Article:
Its Interface supports a simple iteration over a non-generic collection.
Best suitable for:
- In-memory traversal
- Querying data from in-memory collections like List, Array, etc.
- local queries
- for LINQ to Object and LINQ to XML queries. As long as you have something that implements IEnumerable<T>, you can use LINQ.
- It is a forward only collection.
- A list that is the actual querying took place and you get the results. ToList is issued to force running the query and returning these enumerable results...
When to use:
- Use IEnumerable/ToList if you want to return a list that has been retrieved from the Database.
- No base interface
- IEnumerable can move forward only over a collection, it can’t move backward and between the items.
- Only supports moving to next item.
- It will process all records one by one in forward direction, will be done.
- IEnumerable filters records on client side.
- Indexing is provided by default.
How it works:
- While query data from database, IEnumerable execute select query on server side, load data in-memory on client side and then filter data.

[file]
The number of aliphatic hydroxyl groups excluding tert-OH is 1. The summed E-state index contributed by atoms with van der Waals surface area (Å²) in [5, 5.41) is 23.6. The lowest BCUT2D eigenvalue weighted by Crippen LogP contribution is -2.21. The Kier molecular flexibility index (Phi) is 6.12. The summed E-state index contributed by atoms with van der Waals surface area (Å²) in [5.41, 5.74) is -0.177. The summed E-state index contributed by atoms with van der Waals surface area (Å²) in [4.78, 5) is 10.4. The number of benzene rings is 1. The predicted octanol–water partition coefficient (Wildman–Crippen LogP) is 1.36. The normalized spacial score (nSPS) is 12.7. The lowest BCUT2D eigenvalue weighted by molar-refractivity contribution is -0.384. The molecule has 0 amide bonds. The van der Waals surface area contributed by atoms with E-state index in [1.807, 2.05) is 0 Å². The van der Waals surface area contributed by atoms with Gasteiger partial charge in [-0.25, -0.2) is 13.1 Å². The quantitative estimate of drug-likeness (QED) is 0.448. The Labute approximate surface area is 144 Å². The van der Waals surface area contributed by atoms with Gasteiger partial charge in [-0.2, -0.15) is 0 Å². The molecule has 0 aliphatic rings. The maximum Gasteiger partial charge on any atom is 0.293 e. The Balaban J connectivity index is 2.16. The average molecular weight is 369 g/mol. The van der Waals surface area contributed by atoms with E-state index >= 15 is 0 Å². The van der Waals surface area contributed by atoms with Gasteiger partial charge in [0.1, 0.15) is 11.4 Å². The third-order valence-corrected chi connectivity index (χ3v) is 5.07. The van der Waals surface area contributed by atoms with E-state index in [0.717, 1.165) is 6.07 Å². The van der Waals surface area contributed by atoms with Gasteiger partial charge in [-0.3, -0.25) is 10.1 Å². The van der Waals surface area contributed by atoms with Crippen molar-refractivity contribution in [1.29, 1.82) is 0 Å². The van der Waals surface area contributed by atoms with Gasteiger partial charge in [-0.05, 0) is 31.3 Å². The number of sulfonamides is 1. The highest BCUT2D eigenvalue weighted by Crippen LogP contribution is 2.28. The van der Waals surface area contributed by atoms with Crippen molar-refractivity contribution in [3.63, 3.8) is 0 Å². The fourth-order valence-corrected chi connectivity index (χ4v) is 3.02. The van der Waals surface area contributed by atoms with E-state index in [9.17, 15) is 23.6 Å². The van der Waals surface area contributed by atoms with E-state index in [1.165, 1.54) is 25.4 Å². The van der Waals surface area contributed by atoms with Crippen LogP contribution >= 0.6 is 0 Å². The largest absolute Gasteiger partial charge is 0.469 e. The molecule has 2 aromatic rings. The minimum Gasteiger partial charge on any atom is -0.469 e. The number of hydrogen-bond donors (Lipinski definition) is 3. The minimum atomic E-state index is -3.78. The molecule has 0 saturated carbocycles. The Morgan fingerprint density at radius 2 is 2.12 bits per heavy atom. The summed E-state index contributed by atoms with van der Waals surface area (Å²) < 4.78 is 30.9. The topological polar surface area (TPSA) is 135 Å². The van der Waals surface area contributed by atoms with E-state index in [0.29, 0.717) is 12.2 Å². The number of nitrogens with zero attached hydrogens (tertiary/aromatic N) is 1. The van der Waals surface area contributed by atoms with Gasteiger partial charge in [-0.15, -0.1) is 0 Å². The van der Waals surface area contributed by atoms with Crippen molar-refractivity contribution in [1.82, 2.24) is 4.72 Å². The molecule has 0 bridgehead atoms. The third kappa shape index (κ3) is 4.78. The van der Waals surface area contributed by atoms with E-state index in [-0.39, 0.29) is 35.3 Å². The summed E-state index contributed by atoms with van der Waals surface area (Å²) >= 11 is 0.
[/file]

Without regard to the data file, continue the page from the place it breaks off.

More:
- Slower that IQueryable
When to use:
- When querying data from in-memory collections like List, Array, etc.
Deferred Execution :
- IEnumerable supports deferred execution.
- IEnumerable doesn’t supports custom query.
- IEnumerable doesn’t support lazy loading. Hence not suitable for paging like scenarios.
- Extension methods supports by IEnumerable takes functional objects.
MyDataBaseContext dbC = new MyDataBaseContext ();
IEnumerable list = dbC.Employees.Where(p => p.Name.StartsWith("T"));
list = list.Take(10);
SELECT [t0].[EmpID], [t0].[EmpName], [t0].[Salary] FROM [Employee] AS [t0] WHERE [t0].[EmpName] LIKE @p0 //@p0 represents 'T%'
Whatever IEnumerable can do, IQueryable can also do.